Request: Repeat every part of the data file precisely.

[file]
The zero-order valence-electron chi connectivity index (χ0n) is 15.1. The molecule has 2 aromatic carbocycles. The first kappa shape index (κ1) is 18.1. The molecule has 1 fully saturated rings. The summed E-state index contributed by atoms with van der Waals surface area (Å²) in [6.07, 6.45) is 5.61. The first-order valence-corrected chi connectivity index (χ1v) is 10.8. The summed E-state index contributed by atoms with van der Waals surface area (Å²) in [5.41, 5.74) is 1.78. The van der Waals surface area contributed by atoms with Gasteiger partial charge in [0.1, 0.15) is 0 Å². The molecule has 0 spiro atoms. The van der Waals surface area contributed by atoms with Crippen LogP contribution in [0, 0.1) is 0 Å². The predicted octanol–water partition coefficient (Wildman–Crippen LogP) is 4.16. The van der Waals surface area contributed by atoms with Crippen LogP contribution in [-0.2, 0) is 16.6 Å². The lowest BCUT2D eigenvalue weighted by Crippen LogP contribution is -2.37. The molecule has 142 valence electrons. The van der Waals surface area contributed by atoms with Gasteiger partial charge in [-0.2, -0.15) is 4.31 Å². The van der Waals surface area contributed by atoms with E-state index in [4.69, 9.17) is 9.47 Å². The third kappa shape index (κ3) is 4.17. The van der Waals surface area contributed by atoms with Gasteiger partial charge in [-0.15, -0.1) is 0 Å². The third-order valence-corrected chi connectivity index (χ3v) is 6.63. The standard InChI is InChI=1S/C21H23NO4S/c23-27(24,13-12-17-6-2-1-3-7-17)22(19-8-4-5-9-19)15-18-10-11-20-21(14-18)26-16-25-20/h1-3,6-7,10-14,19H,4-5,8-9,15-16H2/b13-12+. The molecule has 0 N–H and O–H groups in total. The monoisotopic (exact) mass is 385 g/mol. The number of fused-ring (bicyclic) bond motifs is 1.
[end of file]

The zero-order valence-electron chi connectivity index (χ0n) is 15.1. The molecule has 2 aromatic carbocycles. The first kappa shape index (κ1) is 18.1. The molecule has 1 fully saturated rings. The summed E-state index contributed by atoms with van der Waals surface area (Å²) in [6.07, 6.45) is 5.61. The first-order valence-corrected chi connectivity index (χ1v) is 10.8. The summed E-state index contributed by atoms with van der Waals surface area (Å²) in [5.41, 5.74) is 1.78. The van der Waals surface area contributed by atoms with Gasteiger partial charge in [0.1, 0.15) is 0 Å². The molecule has 0 spiro atoms. The van der Waals surface area contributed by atoms with Crippen LogP contribution in [0, 0.1) is 0 Å². The predicted octanol–water partition coefficient (Wildman–Crippen LogP) is 4.16. The van der Waals surface area contributed by atoms with Crippen LogP contribution in [-0.2, 0) is 16.6 Å². The lowest BCUT2D eigenvalue weighted by Crippen LogP contribution is -2.37. The molecule has 142 valence electrons. The van der Waals surface area contributed by atoms with Gasteiger partial charge in [-0.2, -0.15) is 4.31 Å². The van der Waals surface area contributed by atoms with E-state index in [4.69, 9.17) is 9.47 Å². The third kappa shape index (κ3) is 4.17. The van der Waals surface area contributed by atoms with Gasteiger partial charge in [-0.15, -0.1) is 0 Å². The third-order valence-corrected chi connectivity index (χ3v) is 6.63. The standard InChI is InChI=1S/C21H23NO4S/c23-27(24,13-12-17-6-2-1-3-7-17)22(19-8-4-5-9-19)15-18-10-11-20-21(14-18)26-16-25-20/h1-3,6-7,10-14,19H,4-5,8-9,15-16H2/b13-12+. The molecule has 0 N–H and O–H groups in total. The monoisotopic (exact) mass is 385 g/mol. The number of fused-ring (bicyclic) bond motifs is 1.